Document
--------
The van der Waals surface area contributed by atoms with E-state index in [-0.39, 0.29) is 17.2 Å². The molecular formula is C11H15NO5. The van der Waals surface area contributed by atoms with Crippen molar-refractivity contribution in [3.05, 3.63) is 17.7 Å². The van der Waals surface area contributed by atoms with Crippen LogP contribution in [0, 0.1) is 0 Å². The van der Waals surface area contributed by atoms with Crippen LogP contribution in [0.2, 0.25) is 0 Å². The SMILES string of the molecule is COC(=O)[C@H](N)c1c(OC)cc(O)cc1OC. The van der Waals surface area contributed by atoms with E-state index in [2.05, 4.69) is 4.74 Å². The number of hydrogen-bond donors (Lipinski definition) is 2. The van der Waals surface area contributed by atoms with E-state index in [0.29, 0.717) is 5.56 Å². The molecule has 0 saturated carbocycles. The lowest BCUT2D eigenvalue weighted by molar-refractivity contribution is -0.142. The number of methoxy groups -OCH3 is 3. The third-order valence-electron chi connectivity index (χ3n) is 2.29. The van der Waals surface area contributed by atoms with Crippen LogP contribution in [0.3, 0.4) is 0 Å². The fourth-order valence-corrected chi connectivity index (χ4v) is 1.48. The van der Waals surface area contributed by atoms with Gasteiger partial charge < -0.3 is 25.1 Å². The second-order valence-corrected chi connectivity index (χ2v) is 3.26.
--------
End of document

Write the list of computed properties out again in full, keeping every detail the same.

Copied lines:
The van der Waals surface area contributed by atoms with E-state index in [-0.39, 0.29) is 17.2 Å². The molecular formula is C11H15NO5. The van der Waals surface area contributed by atoms with Crippen molar-refractivity contribution in [3.05, 3.63) is 17.7 Å². The van der Waals surface area contributed by atoms with Crippen LogP contribution in [0, 0.1) is 0 Å². The van der Waals surface area contributed by atoms with Crippen LogP contribution in [0.2, 0.25) is 0 Å². The SMILES string of the molecule is COC(=O)[C@H](N)c1c(OC)cc(O)cc1OC. The van der Waals surface area contributed by atoms with E-state index in [2.05, 4.69) is 4.74 Å². The number of hydrogen-bond donors (Lipinski definition) is 2. The van der Waals surface area contributed by atoms with E-state index in [0.29, 0.717) is 5.56 Å². The molecule has 0 saturated carbocycles. The lowest BCUT2D eigenvalue weighted by molar-refractivity contribution is -0.142. The number of methoxy groups -OCH3 is 3. The third-order valence-electron chi connectivity index (χ3n) is 2.29. The van der Waals surface area contributed by atoms with Crippen LogP contribution in [0.3, 0.4) is 0 Å². The fourth-order valence-corrected chi connectivity index (χ4v) is 1.48. The van der Waals surface area contributed by atoms with Gasteiger partial charge < -0.3 is 25.1 Å². The second-order valence-corrected chi connectivity index (χ2v) is 3.26.